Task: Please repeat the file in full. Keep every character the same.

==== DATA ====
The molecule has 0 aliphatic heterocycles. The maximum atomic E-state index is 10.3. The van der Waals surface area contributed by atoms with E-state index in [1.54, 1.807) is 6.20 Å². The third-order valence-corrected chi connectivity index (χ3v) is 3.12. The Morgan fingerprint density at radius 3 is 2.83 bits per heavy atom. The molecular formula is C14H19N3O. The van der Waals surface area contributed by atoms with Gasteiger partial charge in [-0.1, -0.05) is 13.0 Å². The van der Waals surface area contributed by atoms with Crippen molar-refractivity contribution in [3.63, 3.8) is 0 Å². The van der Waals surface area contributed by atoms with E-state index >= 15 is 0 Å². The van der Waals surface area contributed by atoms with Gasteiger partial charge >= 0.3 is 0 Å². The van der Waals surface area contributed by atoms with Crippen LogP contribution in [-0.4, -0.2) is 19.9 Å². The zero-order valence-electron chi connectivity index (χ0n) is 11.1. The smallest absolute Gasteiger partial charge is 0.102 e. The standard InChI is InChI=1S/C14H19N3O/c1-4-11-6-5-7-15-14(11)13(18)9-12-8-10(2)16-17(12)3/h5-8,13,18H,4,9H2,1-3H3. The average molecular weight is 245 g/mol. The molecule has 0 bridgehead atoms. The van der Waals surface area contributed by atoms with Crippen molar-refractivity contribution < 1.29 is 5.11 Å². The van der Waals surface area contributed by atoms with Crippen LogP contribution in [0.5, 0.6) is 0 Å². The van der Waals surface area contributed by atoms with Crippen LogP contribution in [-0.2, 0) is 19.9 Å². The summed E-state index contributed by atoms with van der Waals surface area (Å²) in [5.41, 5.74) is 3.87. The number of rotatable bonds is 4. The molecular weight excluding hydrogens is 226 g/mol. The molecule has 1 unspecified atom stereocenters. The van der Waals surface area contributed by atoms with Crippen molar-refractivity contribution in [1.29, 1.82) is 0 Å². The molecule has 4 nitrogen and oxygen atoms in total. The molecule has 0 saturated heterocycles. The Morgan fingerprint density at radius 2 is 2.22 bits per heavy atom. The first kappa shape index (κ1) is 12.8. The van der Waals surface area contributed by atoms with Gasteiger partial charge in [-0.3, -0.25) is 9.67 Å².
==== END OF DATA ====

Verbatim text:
The molecule has 0 aliphatic heterocycles. The maximum atomic E-state index is 10.3. The van der Waals surface area contributed by atoms with E-state index in [1.54, 1.807) is 6.20 Å². The third-order valence-corrected chi connectivity index (χ3v) is 3.12. The Morgan fingerprint density at radius 3 is 2.83 bits per heavy atom. The molecular formula is C14H19N3O. The van der Waals surface area contributed by atoms with Gasteiger partial charge in [-0.1, -0.05) is 13.0 Å². The van der Waals surface area contributed by atoms with Crippen molar-refractivity contribution in [3.63, 3.8) is 0 Å². The van der Waals surface area contributed by atoms with E-state index >= 15 is 0 Å². The van der Waals surface area contributed by atoms with Gasteiger partial charge >= 0.3 is 0 Å². The van der Waals surface area contributed by atoms with Crippen LogP contribution in [-0.4, -0.2) is 19.9 Å². The zero-order valence-electron chi connectivity index (χ0n) is 11.1. The smallest absolute Gasteiger partial charge is 0.102 e. The standard InChI is InChI=1S/C14H19N3O/c1-4-11-6-5-7-15-14(11)13(18)9-12-8-10(2)16-17(12)3/h5-8,13,18H,4,9H2,1-3H3. The average molecular weight is 245 g/mol. The molecule has 0 bridgehead atoms. The van der Waals surface area contributed by atoms with Crippen molar-refractivity contribution < 1.29 is 5.11 Å². The van der Waals surface area contributed by atoms with Crippen LogP contribution in [0.5, 0.6) is 0 Å². The van der Waals surface area contributed by atoms with Crippen LogP contribution in [-0.2, 0) is 19.9 Å². The summed E-state index contributed by atoms with van der Waals surface area (Å²) in [5.41, 5.74) is 3.87. The number of rotatable bonds is 4. The molecular weight excluding hydrogens is 226 g/mol. The molecule has 1 unspecified atom stereocenters. The van der Waals surface area contributed by atoms with Crippen molar-refractivity contribution in [1.29, 1.82) is 0 Å². The molecule has 4 nitrogen and oxygen atoms in total. The molecule has 0 saturated heterocycles. The Morgan fingerprint density at radius 2 is 2.22 bits per heavy atom. The first kappa shape index (κ1) is 12.8. The van der Waals surface area contributed by atoms with Gasteiger partial charge in [-0.3, -0.25) is 9.67 Å².